A 4% starting withdrawal rate, with annual inflation adjustments to that initial dollar amount thereafter, is often cited as a “safe” withdrawal system for new retirees. Financial planner Bill Bengen first demonstrated in 1994 that such a system had succeeded over most 30-year periods in modern market history, and in the nearly 30-year time period since Bengen’s research, a 4% starting withdrawal rate would have been too modest.
But is such a withdrawal system safe today, given the confluence of low starting bond yields and equity valuations that are high relative to market history?
That’s what I explored with my colleagues John Rekenthaler and Jeffrey Ptak in “The State of Retirement Income: Safe Withdrawal Rates.” Using forward-looking estimates for investment performance and inflation, we estimate that the standard rule of thumb should be lowered to 3.3% from 4.0%, assuming a balanced portfolio, fixed real withdrawals over a 30-year time horizon, and a 90% probability of success (that is, a high likelihood of not running out of funds over the time horizon).
This should not be interpreted as recommending a withdrawal rate of 3.3%, however. That’s because the previously mentioned assumptions that underlie the withdrawal-rate calculations—a long time horizon, a fixed real withdrawal system, and high odds of success—are conservative.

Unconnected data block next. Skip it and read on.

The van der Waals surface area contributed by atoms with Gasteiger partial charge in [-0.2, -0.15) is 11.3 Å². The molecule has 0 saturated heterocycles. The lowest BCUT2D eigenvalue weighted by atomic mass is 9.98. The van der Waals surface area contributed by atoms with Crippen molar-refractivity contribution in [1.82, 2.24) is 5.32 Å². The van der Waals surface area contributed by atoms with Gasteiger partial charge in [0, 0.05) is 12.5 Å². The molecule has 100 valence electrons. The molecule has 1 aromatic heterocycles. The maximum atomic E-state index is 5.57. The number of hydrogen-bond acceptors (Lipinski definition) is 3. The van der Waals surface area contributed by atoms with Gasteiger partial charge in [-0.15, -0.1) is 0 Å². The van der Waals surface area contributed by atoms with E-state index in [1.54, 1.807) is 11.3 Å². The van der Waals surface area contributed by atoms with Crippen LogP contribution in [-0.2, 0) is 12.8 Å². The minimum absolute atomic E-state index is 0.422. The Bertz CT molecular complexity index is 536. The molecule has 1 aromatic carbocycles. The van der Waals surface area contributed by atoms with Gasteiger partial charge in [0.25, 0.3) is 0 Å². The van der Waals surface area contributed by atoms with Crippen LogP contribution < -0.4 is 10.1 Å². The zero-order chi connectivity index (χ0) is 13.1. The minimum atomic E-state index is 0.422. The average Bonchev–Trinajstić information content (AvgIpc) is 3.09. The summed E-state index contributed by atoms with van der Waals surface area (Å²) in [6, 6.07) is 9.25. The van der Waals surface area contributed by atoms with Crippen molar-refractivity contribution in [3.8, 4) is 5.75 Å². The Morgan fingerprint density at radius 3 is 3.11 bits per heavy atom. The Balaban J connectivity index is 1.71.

Nevertheless, given current conditions, retirees will likely have to reconsider at least some aspects of how they define their “safe” withdrawal rate to make their assets last. Our research finds that retirees can take a higher starting withdrawal rate and higher lifetime withdrawals by being willing to adjust some of these variables–tolerating a lower success rate or forgoing complete inflation adjustments, for example.
Alternatively, retirees who employ variable withdrawal systems that are based on portfolio performance—taking less in down markets and more in good ones—can significantly enlarge their starting and lifetime withdrawals.
For instance, our research finds that some flexible withdrawal systems would support a nearly 5% starting withdrawal rate. But these variable strategies involve trade-offs—specifically, the year-to-year cash flow can be more volatile. This is evident in the chart below, which compares the starting real withdrawal rate of five different retirement spending methods with the volatility of their cash flows when analyzed across 1,000 simulated retirement spending scenarios. We’ll examine those variable withdrawal methods in more detail later in this piece. (To read on, click here.)
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